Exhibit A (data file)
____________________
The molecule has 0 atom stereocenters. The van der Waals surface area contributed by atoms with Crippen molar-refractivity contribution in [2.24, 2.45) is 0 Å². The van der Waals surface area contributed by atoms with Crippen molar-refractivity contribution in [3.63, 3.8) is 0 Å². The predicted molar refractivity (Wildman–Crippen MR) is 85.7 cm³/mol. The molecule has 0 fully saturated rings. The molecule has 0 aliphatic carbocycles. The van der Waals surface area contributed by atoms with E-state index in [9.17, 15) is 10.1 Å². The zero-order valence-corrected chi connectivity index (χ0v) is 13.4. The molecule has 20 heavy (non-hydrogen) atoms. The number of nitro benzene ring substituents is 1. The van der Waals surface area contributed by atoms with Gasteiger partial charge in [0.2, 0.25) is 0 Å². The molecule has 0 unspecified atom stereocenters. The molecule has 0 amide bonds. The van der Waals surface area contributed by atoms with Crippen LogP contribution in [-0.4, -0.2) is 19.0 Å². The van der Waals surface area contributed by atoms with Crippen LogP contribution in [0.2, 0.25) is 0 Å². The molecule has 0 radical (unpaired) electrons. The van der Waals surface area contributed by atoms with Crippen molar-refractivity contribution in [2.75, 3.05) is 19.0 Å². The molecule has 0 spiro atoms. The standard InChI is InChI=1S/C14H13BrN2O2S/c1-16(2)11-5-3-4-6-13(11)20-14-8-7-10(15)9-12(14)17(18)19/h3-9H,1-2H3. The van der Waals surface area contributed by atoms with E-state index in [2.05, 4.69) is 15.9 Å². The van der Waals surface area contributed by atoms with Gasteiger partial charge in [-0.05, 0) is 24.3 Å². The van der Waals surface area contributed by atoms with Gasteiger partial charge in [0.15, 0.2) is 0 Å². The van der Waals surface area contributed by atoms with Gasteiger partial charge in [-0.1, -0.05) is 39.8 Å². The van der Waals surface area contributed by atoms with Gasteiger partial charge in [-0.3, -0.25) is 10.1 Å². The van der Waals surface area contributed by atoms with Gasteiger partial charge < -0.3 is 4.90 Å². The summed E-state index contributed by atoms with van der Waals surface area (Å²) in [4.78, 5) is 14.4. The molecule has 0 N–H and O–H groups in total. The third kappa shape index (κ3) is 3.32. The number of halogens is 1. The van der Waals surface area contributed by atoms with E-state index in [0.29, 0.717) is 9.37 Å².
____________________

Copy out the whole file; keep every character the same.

The molecule has 0 atom stereocenters. The van der Waals surface area contributed by atoms with Crippen molar-refractivity contribution in [2.24, 2.45) is 0 Å². The van der Waals surface area contributed by atoms with Crippen molar-refractivity contribution in [3.63, 3.8) is 0 Å². The predicted molar refractivity (Wildman–Crippen MR) is 85.7 cm³/mol. The molecule has 0 fully saturated rings. The molecule has 0 aliphatic carbocycles. The van der Waals surface area contributed by atoms with E-state index in [9.17, 15) is 10.1 Å². The zero-order valence-corrected chi connectivity index (χ0v) is 13.4. The molecule has 20 heavy (non-hydrogen) atoms. The number of nitro benzene ring substituents is 1. The van der Waals surface area contributed by atoms with Gasteiger partial charge in [0.2, 0.25) is 0 Å². The molecule has 0 unspecified atom stereocenters. The molecule has 0 amide bonds. The van der Waals surface area contributed by atoms with Crippen LogP contribution in [-0.4, -0.2) is 19.0 Å². The van der Waals surface area contributed by atoms with Crippen LogP contribution in [0.2, 0.25) is 0 Å². The molecule has 0 radical (unpaired) electrons. The van der Waals surface area contributed by atoms with Crippen molar-refractivity contribution in [2.75, 3.05) is 19.0 Å². The molecule has 0 spiro atoms. The standard InChI is InChI=1S/C14H13BrN2O2S/c1-16(2)11-5-3-4-6-13(11)20-14-8-7-10(15)9-12(14)17(18)19/h3-9H,1-2H3. The van der Waals surface area contributed by atoms with E-state index in [2.05, 4.69) is 15.9 Å². The van der Waals surface area contributed by atoms with Gasteiger partial charge in [-0.05, 0) is 24.3 Å². The van der Waals surface area contributed by atoms with Gasteiger partial charge in [0.15, 0.2) is 0 Å². The van der Waals surface area contributed by atoms with Gasteiger partial charge in [-0.1, -0.05) is 39.8 Å². The van der Waals surface area contributed by atoms with Gasteiger partial charge in [-0.3, -0.25) is 10.1 Å². The van der Waals surface area contributed by atoms with Gasteiger partial charge < -0.3 is 4.90 Å². The summed E-state index contributed by atoms with van der Waals surface area (Å²) in [4.78, 5) is 14.4. The molecule has 0 N–H and O–H groups in total. The third kappa shape index (κ3) is 3.32. The number of halogens is 1. The van der Waals surface area contributed by atoms with E-state index in [0.29, 0.717) is 9.37 Å².